Broken taillight, traffic stop, tension, ticket.
That cycle can worsen relationships between civilians and law enforcement without proactively solving the safety issue of nonworking automobile equipment.
But what if the traffic flow changes to broken taillight, traffic stop, voucher for a repair and fixed light?
There's mounting evidence in the Twin Cities area, from North Minneapolis southwest to Shakopee that the latter scenario is yielding positive results.
Lights On! has distributed 3,000 vouchers for various vehicle repairs since its founding in 2017, which occurred in response to the tragic and unnecessary death of Philando Castile during a traffic stop.
More vouchers will be enabled going forward, thanks to a $20,000 grant from the Minnesota Vikings Social Justice Committee, and Lights On! aims to expand its reach.
Vikings running back Alexander Mattison joined former Vikings punter Greg Coleman for a recent virtual conversation with community member Ezra Hyland, Minneapolis Police Chief Medaria Arradondo, Assistant Chief Henry Halverson and Inspector Charlie Adams and Shakopee Chief Jeff Tate to learn more about the program.
Testimonies conveyed the way that distributing the vouchers instead of tickets has brightened stops for the motorists and law enforcement.
Nonworking lights can pose multiple types of safety hazards. Sometimes they are unknown by drivers; other times, however, a citizen might be aware of the problem but might not have the means to get it fixed.
If the choice is buying food or fixing a light — or other equipment in violation — who wouldn't choose sustenance?
The police departments said they understand that dynamic but still need to promote public safety. They appreciate what Lights On! has enabled them to do.
"It can absolutely make a significant difference in the lives of those folks who, 'I still needed my car to drop my children off at grandma's or at daycare or for me to get to that second job I so desperately need.' We didn't have a lot of tools on our tool belt, in terms of, 'Well, the person has violated the law. It's an equipment violation.' Sometimes we left a very negative impact in people's lives," Arradondo said. "Lights On! has given us an opportunity to provide hope to many in our communities of color that have been struggling. It's given us an opportunity to provide hope for them and has changed lives. At a time now where trust and legitimacy in police departments are at a tipping point, this is so vitally important for us and can help us start the dialogue."
Tate said Shakopee has been a participant in the program for more than two years. He watches body cam footage of traffic stops and has seen the interactions improve upon presentation of the voucher.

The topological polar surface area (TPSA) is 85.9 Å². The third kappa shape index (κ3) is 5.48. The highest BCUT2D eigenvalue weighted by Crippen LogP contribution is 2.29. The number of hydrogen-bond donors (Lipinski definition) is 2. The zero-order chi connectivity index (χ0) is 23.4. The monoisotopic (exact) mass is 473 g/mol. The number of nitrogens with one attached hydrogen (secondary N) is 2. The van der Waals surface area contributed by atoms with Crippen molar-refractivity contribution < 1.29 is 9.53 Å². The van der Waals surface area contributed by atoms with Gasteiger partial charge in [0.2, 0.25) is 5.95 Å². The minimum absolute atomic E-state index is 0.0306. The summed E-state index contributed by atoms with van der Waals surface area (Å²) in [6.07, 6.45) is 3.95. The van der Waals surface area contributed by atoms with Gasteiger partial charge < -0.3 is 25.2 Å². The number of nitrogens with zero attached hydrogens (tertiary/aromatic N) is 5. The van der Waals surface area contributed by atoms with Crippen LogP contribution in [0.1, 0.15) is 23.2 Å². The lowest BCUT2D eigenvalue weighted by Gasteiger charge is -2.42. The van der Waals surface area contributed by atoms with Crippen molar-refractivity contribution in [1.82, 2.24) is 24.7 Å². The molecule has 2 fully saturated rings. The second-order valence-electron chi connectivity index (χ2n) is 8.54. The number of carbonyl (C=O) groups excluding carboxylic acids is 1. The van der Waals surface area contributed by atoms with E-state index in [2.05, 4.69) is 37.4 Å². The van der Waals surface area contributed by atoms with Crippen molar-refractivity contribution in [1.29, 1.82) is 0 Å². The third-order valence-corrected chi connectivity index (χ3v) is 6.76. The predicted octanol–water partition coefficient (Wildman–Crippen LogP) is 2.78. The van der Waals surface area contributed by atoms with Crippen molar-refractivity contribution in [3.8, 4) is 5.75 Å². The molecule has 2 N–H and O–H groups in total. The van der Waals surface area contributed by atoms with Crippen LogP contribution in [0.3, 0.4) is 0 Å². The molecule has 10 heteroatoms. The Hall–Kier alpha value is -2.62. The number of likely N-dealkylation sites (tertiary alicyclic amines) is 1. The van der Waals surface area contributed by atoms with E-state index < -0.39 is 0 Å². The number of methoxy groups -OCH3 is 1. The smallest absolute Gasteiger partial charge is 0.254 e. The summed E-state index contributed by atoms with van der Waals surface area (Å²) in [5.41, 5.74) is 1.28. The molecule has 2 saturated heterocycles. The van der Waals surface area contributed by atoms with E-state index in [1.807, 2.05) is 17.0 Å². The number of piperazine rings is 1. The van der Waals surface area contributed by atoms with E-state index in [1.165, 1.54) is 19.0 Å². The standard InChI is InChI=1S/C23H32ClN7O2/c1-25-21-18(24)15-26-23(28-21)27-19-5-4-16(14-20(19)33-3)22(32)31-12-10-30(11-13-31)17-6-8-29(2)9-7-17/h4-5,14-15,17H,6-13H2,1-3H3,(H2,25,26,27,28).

"When it comes to the true impact of this program, I don't think I'm over-exaggerating or overstating when I say it's had a profound impact on how we interact with each other," Tate said. "It's changed perceptions and changed the outcomes of these traffic stops in a positive way. I feel confident I can say that definitively because I've seen it with my own eyes."
Mattison said the Minnesota Vikings Social Justice Committee members have tried to learn more about organizations that can benefit the community and support them.
"For us, we try and allocate funds to some of the things that we really believe in," Mattison said. "Lights On! is something that I definitely believe in. … I always believe in the details of things, and that's what's going to make this world a better place, if we fix the details.
"I can't say enough how inspired I am just to be a part of this and hear everything about Lights On! The future of it is extremely bright, I can tell, and I'm all for it," Mattison added.
Coleman, a groundbreaking punter who overcame discrimination and racism during his youth, followed his NFL career with 25 years in public safety communications. He said Lights On! provides "an opportunity of healing and trusting and developing" relationships. Coleman hopes the program can expand to NFL cities across the country.
Lights On! CEO Don Samuels thanked the Vikings for their support of the program through the grant and with helping publicize the program that "is touching that pain point of the interaction between a police officer and a citizen."
"We are transforming that pain point, that stress point, that trauma point into a point of healing, and that healing takes place not in spite of the problem but because of the problem," Samuels said. "The problem gets fixed, the attitude gets changed and the experiences are transformed. It's happened 3,000 times so far in the state of Minnesota. Each of those times is a transformed experience."